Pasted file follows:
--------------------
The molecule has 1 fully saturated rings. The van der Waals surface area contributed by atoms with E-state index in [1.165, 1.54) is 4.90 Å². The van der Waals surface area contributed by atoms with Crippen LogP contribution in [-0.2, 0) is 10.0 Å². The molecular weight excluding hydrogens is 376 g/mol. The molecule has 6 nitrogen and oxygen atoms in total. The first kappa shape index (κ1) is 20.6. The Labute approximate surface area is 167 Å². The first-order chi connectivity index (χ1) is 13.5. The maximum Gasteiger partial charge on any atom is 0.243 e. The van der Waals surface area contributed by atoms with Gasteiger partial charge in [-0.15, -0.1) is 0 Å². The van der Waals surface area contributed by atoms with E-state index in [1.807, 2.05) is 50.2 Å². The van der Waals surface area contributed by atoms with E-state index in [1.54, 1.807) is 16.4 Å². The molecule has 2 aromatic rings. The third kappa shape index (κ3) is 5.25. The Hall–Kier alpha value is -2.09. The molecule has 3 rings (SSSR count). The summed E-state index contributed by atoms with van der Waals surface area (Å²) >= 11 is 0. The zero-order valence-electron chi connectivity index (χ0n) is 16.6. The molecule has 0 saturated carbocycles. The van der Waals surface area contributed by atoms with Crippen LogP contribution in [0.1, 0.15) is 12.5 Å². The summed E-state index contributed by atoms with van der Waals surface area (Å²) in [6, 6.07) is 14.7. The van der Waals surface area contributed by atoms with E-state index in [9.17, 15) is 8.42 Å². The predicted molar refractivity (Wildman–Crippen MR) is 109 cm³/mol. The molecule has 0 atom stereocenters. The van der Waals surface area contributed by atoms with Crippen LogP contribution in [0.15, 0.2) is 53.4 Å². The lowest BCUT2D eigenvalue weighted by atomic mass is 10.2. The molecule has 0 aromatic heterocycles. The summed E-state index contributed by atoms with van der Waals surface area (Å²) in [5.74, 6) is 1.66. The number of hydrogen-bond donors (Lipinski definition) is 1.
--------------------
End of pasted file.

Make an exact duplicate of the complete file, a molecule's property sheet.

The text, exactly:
The molecule has 1 fully saturated rings. The van der Waals surface area contributed by atoms with E-state index in [1.165, 1.54) is 4.90 Å². The van der Waals surface area contributed by atoms with Crippen LogP contribution in [-0.2, 0) is 10.0 Å². The molecular weight excluding hydrogens is 376 g/mol. The molecule has 6 nitrogen and oxygen atoms in total. The first kappa shape index (κ1) is 20.6. The Labute approximate surface area is 167 Å². The first-order chi connectivity index (χ1) is 13.5. The maximum Gasteiger partial charge on any atom is 0.243 e. The van der Waals surface area contributed by atoms with Gasteiger partial charge in [-0.15, -0.1) is 0 Å². The van der Waals surface area contributed by atoms with E-state index in [1.807, 2.05) is 50.2 Å². The van der Waals surface area contributed by atoms with E-state index in [1.54, 1.807) is 16.4 Å². The molecule has 2 aromatic rings. The third kappa shape index (κ3) is 5.25. The Hall–Kier alpha value is -2.09. The molecule has 3 rings (SSSR count). The summed E-state index contributed by atoms with van der Waals surface area (Å²) >= 11 is 0. The zero-order valence-electron chi connectivity index (χ0n) is 16.6. The molecule has 0 saturated carbocycles. The van der Waals surface area contributed by atoms with Crippen LogP contribution in [0.1, 0.15) is 12.5 Å². The summed E-state index contributed by atoms with van der Waals surface area (Å²) in [6, 6.07) is 14.7. The van der Waals surface area contributed by atoms with E-state index in [9.17, 15) is 8.42 Å². The predicted molar refractivity (Wildman–Crippen MR) is 109 cm³/mol. The molecule has 0 atom stereocenters. The van der Waals surface area contributed by atoms with Crippen LogP contribution in [0.15, 0.2) is 53.4 Å². The lowest BCUT2D eigenvalue weighted by atomic mass is 10.2. The molecule has 0 aromatic heterocycles. The summed E-state index contributed by atoms with van der Waals surface area (Å²) in [5.74, 6) is 1.66. The number of hydrogen-bond donors (Lipinski definition) is 1.